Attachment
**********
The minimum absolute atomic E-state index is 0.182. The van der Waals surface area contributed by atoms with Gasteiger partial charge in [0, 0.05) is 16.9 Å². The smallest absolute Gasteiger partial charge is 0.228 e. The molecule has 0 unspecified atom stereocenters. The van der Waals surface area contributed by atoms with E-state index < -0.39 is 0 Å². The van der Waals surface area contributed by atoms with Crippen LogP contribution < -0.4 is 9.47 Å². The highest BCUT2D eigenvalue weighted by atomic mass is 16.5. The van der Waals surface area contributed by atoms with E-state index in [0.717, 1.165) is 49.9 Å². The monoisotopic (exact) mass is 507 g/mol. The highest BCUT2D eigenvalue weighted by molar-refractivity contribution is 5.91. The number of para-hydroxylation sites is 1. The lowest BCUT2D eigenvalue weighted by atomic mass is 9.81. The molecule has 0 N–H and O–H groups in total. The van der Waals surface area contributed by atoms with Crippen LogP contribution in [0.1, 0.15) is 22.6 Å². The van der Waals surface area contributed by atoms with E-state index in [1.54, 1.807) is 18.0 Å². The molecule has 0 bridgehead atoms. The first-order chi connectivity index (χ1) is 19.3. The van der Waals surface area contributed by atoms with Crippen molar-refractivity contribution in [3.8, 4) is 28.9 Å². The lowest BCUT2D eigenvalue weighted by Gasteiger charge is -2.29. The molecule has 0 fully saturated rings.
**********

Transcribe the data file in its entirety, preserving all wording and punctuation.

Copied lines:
The minimum absolute atomic E-state index is 0.182. The van der Waals surface area contributed by atoms with Gasteiger partial charge in [0, 0.05) is 16.9 Å². The smallest absolute Gasteiger partial charge is 0.228 e. The molecule has 0 unspecified atom stereocenters. The van der Waals surface area contributed by atoms with E-state index < -0.39 is 0 Å². The van der Waals surface area contributed by atoms with Crippen LogP contribution < -0.4 is 9.47 Å². The highest BCUT2D eigenvalue weighted by atomic mass is 16.5. The van der Waals surface area contributed by atoms with E-state index in [0.717, 1.165) is 49.9 Å². The monoisotopic (exact) mass is 507 g/mol. The highest BCUT2D eigenvalue weighted by molar-refractivity contribution is 5.91. The number of para-hydroxylation sites is 1. The lowest BCUT2D eigenvalue weighted by atomic mass is 9.81. The molecule has 0 N–H and O–H groups in total. The van der Waals surface area contributed by atoms with Crippen LogP contribution in [0.1, 0.15) is 22.6 Å². The van der Waals surface area contributed by atoms with E-state index in [1.54, 1.807) is 18.0 Å². The molecule has 0 bridgehead atoms. The first-order chi connectivity index (χ1) is 19.3. The van der Waals surface area contributed by atoms with Crippen molar-refractivity contribution in [3.8, 4) is 28.9 Å². The lowest BCUT2D eigenvalue weighted by Gasteiger charge is -2.29. The molecule has 0 fully saturated rings.